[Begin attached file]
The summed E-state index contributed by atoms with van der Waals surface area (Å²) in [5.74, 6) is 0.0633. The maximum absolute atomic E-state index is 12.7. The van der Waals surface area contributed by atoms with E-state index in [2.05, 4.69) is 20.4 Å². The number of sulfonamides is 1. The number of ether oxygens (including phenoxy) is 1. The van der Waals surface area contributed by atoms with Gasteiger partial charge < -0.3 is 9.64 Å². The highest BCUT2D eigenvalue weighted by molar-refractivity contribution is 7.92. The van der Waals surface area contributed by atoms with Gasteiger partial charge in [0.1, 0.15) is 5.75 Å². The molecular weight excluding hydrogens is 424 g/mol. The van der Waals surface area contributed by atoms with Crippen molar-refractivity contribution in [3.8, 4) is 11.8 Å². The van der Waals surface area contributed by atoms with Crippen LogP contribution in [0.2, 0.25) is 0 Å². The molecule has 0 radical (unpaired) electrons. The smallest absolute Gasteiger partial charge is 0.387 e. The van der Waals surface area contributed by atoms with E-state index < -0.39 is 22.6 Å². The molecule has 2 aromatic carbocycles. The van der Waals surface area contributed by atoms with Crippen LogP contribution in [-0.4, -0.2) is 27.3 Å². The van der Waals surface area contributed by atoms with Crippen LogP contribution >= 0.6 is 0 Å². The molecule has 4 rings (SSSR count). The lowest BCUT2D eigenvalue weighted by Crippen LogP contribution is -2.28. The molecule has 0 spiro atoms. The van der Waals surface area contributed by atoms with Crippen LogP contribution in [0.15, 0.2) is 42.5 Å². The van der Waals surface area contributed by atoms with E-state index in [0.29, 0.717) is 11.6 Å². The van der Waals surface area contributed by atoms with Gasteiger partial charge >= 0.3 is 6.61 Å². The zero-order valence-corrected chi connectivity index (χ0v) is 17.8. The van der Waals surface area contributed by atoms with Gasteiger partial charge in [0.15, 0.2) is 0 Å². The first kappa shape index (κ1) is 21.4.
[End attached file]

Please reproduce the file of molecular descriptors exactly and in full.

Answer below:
The summed E-state index contributed by atoms with van der Waals surface area (Å²) in [5.74, 6) is 0.0633. The maximum absolute atomic E-state index is 12.7. The van der Waals surface area contributed by atoms with E-state index in [2.05, 4.69) is 20.4 Å². The number of sulfonamides is 1. The number of ether oxygens (including phenoxy) is 1. The van der Waals surface area contributed by atoms with Gasteiger partial charge < -0.3 is 9.64 Å². The highest BCUT2D eigenvalue weighted by molar-refractivity contribution is 7.92. The van der Waals surface area contributed by atoms with Gasteiger partial charge in [0.1, 0.15) is 5.75 Å². The molecular weight excluding hydrogens is 424 g/mol. The van der Waals surface area contributed by atoms with Crippen molar-refractivity contribution in [3.8, 4) is 11.8 Å². The van der Waals surface area contributed by atoms with Crippen LogP contribution in [0.2, 0.25) is 0 Å². The molecule has 0 radical (unpaired) electrons. The smallest absolute Gasteiger partial charge is 0.387 e. The van der Waals surface area contributed by atoms with E-state index < -0.39 is 22.6 Å². The molecule has 2 aromatic carbocycles. The van der Waals surface area contributed by atoms with Crippen LogP contribution in [-0.4, -0.2) is 27.3 Å². The van der Waals surface area contributed by atoms with Crippen LogP contribution >= 0.6 is 0 Å². The molecule has 4 rings (SSSR count). The lowest BCUT2D eigenvalue weighted by Crippen LogP contribution is -2.28. The molecule has 0 spiro atoms. The van der Waals surface area contributed by atoms with Crippen LogP contribution in [0.15, 0.2) is 42.5 Å². The van der Waals surface area contributed by atoms with E-state index in [0.29, 0.717) is 11.6 Å². The van der Waals surface area contributed by atoms with Gasteiger partial charge >= 0.3 is 6.61 Å². The zero-order valence-corrected chi connectivity index (χ0v) is 17.8. The van der Waals surface area contributed by atoms with Gasteiger partial charge in [0.15, 0.2) is 0 Å². The first kappa shape index (κ1) is 21.4.